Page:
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Thursday, April 15, 2021

Lessons from Tagore for India’s post-pandemic education policy

Covid-19 pandemic has highlighted the need for a more cosmopolitan education policy. NEP 2020 sacrifices this at the altar of the 'local'


Updated: March 26, 2021 8:29:13 pm
The absence of a comparative international analysis from the curriculum and pedagogy is an error that India's education cannot afford.

Written by Manjima Misra

As the COVID-19 pandemic refuses to die down, with a renewed resurgence causing devastation across the world, a global concerted effort where the technological advancement in the West has enabled the production of a vaccine to be utilised by the rest of the world, has once again highlighted the need for international cooperation. This, at a time when more and more nations were turning inwards. This inward-looking policy making of nations does more harm than good. It has been forecast by some that the coronavirus might be a permanent reality. In this scenario, the National Education Policy 2020 (NEP) needs to be revised.

Stratification within disciplines and languages — a pervasive and intrinsic part of the Indian Education System — has been rightly addressed by the NEP. It has envisaged a curriculum and pedagogy that is multilingual and multidisciplinary, which has inherent ethical value in terms of making education more equitable and inclusive. One of the fundamental goals that has been enshrined as a guiding principle in the NEP is to have “no hard separations between arts and sciences, between curricular and extra-curricular activities, between vocational and academic streams, etc. in order to eliminate harmful hierarchies among, and silos between different areas of learning.”

Yet, the policy is silent on the ethics of global cosmopolitanism, internationalism and universal human rights — values undermined by an excessive focus on the rootedness in local geography. Further, it has not sufficiently addressed the root cause of many socio-political issues plaguing India, which is the privileging of “competitive excellence” over “intellectual curiosity”. While this issue has seemingly been taken into consideration when the NEP says that “curriculum content will be reduced in each subject to its core essentials, to make space for critical thinking and more holistic, inquiry-based, discovery-based, discussion-based, and analysis based learning”, it contradicts itself when it exclusively mentions the disciplines of linguistics and mathematics — disciplines which have more direct practical application in the job market.

In this context, Amartya Sen’s comment on Rabindranath Tagore’s idea of education in Santiniketan is worth recalling: “But there was something remarkable about the ease with which class discussions would move from Indian traditional literature to contemporary as well as classical Western thought, and then to the culture of China or Japan or elsewhere. The school’s celebration of variety was also in sharp contrast with the cultural conservatism and separatism that has tended to grip India from time to time.”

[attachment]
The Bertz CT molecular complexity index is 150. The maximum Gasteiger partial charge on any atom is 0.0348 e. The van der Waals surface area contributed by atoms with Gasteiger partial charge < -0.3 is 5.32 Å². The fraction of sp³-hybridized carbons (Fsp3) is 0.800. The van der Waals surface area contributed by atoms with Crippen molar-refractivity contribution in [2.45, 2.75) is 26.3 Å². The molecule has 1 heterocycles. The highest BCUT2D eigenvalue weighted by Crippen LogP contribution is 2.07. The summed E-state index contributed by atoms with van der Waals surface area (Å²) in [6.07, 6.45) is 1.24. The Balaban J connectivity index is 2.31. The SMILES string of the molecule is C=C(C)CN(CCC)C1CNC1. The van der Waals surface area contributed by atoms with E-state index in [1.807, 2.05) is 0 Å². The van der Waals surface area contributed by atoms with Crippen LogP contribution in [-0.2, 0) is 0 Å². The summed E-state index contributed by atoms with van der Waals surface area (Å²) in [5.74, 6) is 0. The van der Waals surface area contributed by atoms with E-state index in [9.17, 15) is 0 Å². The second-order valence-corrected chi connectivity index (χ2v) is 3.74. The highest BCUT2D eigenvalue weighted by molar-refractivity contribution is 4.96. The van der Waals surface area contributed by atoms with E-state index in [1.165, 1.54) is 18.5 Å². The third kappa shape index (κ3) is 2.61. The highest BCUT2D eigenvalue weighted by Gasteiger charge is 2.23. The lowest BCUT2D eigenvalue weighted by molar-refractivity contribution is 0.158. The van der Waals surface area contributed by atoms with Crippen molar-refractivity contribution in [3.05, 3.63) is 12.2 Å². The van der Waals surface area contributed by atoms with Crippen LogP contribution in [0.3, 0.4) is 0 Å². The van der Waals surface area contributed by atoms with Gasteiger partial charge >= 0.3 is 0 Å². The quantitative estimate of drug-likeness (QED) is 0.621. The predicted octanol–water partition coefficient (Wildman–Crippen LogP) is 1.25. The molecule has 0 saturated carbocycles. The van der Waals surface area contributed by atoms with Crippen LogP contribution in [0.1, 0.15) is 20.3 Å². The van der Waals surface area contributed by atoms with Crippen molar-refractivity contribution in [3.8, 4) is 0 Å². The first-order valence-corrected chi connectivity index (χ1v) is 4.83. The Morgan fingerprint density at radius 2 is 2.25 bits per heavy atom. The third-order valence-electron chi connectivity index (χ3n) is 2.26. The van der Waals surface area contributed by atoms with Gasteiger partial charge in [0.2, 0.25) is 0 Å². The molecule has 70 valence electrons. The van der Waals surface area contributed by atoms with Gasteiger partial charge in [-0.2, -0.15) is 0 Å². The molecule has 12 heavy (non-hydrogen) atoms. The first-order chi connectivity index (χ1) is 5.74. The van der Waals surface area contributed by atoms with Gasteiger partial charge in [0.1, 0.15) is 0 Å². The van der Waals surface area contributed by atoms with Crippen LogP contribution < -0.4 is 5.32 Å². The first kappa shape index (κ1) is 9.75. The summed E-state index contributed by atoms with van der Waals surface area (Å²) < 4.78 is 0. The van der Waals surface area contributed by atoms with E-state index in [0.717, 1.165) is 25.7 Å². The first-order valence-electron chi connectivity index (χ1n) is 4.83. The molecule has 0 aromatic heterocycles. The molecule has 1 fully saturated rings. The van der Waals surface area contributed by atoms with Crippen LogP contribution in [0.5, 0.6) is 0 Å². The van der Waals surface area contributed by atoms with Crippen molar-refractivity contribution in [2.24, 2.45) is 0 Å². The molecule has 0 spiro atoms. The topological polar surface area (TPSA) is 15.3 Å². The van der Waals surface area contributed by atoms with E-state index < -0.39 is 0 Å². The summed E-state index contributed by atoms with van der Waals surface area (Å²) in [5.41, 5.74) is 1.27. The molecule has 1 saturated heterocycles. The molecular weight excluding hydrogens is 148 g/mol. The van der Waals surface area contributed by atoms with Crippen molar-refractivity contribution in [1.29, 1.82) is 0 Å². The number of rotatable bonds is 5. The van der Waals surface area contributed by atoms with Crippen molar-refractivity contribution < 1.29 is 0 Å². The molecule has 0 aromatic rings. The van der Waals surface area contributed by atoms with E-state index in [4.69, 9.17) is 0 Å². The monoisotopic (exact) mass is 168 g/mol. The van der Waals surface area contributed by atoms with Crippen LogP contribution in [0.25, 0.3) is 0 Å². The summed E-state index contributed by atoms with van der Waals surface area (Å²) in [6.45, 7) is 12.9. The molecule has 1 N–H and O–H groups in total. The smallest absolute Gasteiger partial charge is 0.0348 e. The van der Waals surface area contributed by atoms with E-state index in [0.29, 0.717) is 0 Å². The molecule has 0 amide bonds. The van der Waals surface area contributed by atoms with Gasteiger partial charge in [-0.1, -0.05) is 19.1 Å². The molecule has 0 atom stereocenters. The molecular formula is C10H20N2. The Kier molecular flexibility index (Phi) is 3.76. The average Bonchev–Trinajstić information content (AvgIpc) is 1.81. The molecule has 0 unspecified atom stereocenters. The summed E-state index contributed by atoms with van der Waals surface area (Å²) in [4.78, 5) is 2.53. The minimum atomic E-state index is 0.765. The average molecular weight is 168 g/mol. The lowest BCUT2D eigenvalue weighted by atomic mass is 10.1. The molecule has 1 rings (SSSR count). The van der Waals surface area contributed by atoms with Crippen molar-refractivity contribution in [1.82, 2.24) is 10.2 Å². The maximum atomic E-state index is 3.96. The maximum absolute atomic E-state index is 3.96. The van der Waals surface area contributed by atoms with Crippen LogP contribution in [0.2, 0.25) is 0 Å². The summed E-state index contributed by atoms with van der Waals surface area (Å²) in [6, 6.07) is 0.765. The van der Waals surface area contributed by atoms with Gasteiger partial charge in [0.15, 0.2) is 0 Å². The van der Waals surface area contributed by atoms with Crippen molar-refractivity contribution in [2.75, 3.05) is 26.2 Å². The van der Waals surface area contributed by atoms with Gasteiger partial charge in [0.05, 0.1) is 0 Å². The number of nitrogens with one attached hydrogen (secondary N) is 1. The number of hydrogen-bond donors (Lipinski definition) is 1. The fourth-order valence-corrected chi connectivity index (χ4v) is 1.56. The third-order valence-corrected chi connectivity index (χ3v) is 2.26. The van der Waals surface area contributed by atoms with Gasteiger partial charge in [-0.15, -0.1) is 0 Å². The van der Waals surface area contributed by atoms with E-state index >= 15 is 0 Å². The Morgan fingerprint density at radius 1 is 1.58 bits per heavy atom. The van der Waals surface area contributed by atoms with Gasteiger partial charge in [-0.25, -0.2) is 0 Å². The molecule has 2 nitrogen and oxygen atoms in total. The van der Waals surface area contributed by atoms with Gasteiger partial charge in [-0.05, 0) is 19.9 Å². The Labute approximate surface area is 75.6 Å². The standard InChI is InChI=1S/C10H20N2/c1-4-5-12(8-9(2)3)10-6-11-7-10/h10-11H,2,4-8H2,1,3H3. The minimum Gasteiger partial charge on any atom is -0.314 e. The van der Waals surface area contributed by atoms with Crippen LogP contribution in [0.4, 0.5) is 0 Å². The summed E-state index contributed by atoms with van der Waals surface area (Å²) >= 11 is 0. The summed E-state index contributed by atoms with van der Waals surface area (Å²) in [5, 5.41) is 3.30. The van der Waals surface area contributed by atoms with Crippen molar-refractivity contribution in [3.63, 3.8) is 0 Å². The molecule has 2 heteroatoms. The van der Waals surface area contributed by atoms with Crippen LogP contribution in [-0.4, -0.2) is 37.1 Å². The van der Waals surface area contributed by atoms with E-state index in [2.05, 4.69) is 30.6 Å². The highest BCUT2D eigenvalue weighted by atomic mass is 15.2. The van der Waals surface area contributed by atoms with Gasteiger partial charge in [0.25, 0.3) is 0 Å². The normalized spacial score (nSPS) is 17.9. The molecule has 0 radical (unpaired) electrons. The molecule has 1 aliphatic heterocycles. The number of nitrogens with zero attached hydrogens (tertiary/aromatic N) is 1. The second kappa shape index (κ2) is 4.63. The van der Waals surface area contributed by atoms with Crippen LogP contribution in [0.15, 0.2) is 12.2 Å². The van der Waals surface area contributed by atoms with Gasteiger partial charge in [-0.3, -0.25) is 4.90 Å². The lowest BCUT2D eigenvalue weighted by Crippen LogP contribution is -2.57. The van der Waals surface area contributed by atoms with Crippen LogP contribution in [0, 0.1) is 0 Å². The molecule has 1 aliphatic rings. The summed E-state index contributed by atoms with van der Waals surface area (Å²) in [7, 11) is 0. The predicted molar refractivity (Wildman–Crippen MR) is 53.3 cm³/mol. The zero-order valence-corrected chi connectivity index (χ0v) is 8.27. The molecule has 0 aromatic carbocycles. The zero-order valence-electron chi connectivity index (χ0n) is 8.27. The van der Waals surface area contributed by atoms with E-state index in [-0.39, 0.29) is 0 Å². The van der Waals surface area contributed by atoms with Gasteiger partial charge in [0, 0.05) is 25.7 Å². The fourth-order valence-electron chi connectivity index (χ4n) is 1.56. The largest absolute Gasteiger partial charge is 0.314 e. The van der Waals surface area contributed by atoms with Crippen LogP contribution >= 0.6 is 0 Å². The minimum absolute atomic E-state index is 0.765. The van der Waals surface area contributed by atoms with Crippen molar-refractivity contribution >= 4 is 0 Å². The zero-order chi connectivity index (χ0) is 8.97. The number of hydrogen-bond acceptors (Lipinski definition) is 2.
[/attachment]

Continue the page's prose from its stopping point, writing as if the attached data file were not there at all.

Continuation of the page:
This seamless flow into a comparative study of various national geographies has not been mentioned in NEP 2020, an absence that carries the risk of encouraging patriotic zealots to silence students who have a more global and international outlook on issues. And it is this outlook that has been integral to the conceptualisation of universal human rights. As Sen talks about Tagore, who was the first Indian Nobel laureate in literature, he says “Tagore wanted to assert India’s right to be independent without denying the importance of what India could learn — freely and profitably — from abroad. He was afraid that a rejection of the West in favour of an indigenous Indian tradition was not only limiting in itself; it could easily turn into hostility to other influences from abroad, including Christianity, which came to parts of India by the fourth century, Judaism, which came through Jewish immigration shortly after the fall of Jerusalem, as did Zoroastrianism through Parsee immigration later on, and, of course — and most importantly — Islam, which has had a very strong presence in India since the eighth century”.

The absence of a comparative international analysis from the curriculum and pedagogy is an error that India’s education cannot afford. For example, India has a lot to learn from New Zealand, which is making tremendous progress in human development under the leadership of Jacinda Ardern and Scandinavian countries which have long held the highest ranks in the UNDP Human Development Index. While NEP 2020 repetitively highlights the goals of holistic and inclusive education, it paradoxically makes it clear that the “local context” will gain preponderance over other aspects as the foundational ethos of the education policy. This emphasis on the local, and the absence of the global, is contradictory to the goals of technological learning in the pandemic-ridden world — a learning which would not have been possible without globalisation.

Misra is the author of two books ‘Indian Feminine Fury’ and ‘Unapologetically Mad’. She is pursuing an M.A. in English Literature at the University of Delhi

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